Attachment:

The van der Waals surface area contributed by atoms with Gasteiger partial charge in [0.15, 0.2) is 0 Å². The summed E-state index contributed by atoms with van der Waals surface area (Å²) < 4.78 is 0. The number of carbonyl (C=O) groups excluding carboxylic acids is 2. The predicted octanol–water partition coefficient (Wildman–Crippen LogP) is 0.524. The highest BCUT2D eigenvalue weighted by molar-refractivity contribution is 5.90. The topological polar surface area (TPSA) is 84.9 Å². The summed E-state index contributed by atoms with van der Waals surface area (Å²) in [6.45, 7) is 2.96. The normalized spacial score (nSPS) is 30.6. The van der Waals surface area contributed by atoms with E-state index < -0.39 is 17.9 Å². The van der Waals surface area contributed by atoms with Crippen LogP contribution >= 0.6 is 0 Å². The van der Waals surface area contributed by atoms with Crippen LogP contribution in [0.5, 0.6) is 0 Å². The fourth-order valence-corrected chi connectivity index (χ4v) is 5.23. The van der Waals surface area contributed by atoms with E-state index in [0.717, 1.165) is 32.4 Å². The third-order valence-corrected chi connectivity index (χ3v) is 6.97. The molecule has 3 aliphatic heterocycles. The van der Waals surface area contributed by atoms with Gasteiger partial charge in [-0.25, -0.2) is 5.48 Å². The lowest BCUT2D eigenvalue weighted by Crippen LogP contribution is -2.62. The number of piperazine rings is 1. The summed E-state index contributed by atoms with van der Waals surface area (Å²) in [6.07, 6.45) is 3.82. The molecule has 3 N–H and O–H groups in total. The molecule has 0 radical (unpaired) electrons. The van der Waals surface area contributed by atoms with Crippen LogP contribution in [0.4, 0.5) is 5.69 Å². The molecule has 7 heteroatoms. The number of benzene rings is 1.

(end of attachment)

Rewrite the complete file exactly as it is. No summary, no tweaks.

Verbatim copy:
The van der Waals surface area contributed by atoms with Gasteiger partial charge in [0.15, 0.2) is 0 Å². The summed E-state index contributed by atoms with van der Waals surface area (Å²) < 4.78 is 0. The number of carbonyl (C=O) groups excluding carboxylic acids is 2. The predicted octanol–water partition coefficient (Wildman–Crippen LogP) is 0.524. The highest BCUT2D eigenvalue weighted by molar-refractivity contribution is 5.90. The topological polar surface area (TPSA) is 84.9 Å². The summed E-state index contributed by atoms with van der Waals surface area (Å²) in [6.45, 7) is 2.96. The normalized spacial score (nSPS) is 30.6. The van der Waals surface area contributed by atoms with E-state index < -0.39 is 17.9 Å². The van der Waals surface area contributed by atoms with Crippen LogP contribution >= 0.6 is 0 Å². The van der Waals surface area contributed by atoms with Crippen LogP contribution in [0.5, 0.6) is 0 Å². The fourth-order valence-corrected chi connectivity index (χ4v) is 5.23. The van der Waals surface area contributed by atoms with E-state index in [0.717, 1.165) is 32.4 Å². The third-order valence-corrected chi connectivity index (χ3v) is 6.97. The molecule has 3 aliphatic heterocycles. The van der Waals surface area contributed by atoms with Gasteiger partial charge in [-0.25, -0.2) is 5.48 Å². The lowest BCUT2D eigenvalue weighted by Crippen LogP contribution is -2.62. The number of piperazine rings is 1. The summed E-state index contributed by atoms with van der Waals surface area (Å²) in [6.07, 6.45) is 3.82. The molecule has 3 N–H and O–H groups in total. The molecule has 0 radical (unpaired) electrons. The van der Waals surface area contributed by atoms with Crippen LogP contribution in [0.4, 0.5) is 5.69 Å². The molecule has 7 heteroatoms. The number of benzene rings is 1.